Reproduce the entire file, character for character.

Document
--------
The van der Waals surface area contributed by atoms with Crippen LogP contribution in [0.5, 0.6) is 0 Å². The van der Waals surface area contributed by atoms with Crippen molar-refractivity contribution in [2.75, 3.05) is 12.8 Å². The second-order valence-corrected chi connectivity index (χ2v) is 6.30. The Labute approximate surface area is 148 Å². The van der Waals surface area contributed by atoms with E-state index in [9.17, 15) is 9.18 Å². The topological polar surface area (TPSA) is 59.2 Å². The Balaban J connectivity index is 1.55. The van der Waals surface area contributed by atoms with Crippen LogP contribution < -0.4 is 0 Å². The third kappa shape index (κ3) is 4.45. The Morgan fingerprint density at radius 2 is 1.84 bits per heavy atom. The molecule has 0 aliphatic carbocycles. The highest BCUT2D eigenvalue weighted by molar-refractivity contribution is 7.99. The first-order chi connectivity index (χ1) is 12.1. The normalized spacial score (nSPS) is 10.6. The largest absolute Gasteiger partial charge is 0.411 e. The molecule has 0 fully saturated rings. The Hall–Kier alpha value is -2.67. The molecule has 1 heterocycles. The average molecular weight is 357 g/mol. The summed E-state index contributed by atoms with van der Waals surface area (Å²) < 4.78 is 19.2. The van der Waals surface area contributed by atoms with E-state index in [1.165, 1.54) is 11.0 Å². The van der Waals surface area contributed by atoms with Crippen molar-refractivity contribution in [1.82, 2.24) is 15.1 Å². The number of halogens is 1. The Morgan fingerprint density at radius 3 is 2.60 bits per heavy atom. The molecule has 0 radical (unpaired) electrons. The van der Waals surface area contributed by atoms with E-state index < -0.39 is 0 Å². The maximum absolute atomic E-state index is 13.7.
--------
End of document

The van der Waals surface area contributed by atoms with Crippen LogP contribution in [0.5, 0.6) is 0 Å². The van der Waals surface area contributed by atoms with Crippen molar-refractivity contribution in [2.75, 3.05) is 12.8 Å². The second-order valence-corrected chi connectivity index (χ2v) is 6.30. The Labute approximate surface area is 148 Å². The van der Waals surface area contributed by atoms with E-state index in [9.17, 15) is 9.18 Å². The topological polar surface area (TPSA) is 59.2 Å². The Balaban J connectivity index is 1.55. The van der Waals surface area contributed by atoms with Crippen LogP contribution < -0.4 is 0 Å². The third kappa shape index (κ3) is 4.45. The Morgan fingerprint density at radius 2 is 1.84 bits per heavy atom. The molecule has 0 aliphatic carbocycles. The highest BCUT2D eigenvalue weighted by molar-refractivity contribution is 7.99. The first-order chi connectivity index (χ1) is 12.1. The normalized spacial score (nSPS) is 10.6. The largest absolute Gasteiger partial charge is 0.411 e. The molecule has 0 fully saturated rings. The Hall–Kier alpha value is -2.67. The molecule has 1 heterocycles. The average molecular weight is 357 g/mol. The summed E-state index contributed by atoms with van der Waals surface area (Å²) < 4.78 is 19.2. The van der Waals surface area contributed by atoms with E-state index in [1.165, 1.54) is 11.0 Å². The van der Waals surface area contributed by atoms with Crippen molar-refractivity contribution in [1.82, 2.24) is 15.1 Å². The number of halogens is 1. The Morgan fingerprint density at radius 3 is 2.60 bits per heavy atom. The molecule has 0 radical (unpaired) electrons. The van der Waals surface area contributed by atoms with E-state index < -0.39 is 0 Å². The maximum absolute atomic E-state index is 13.7.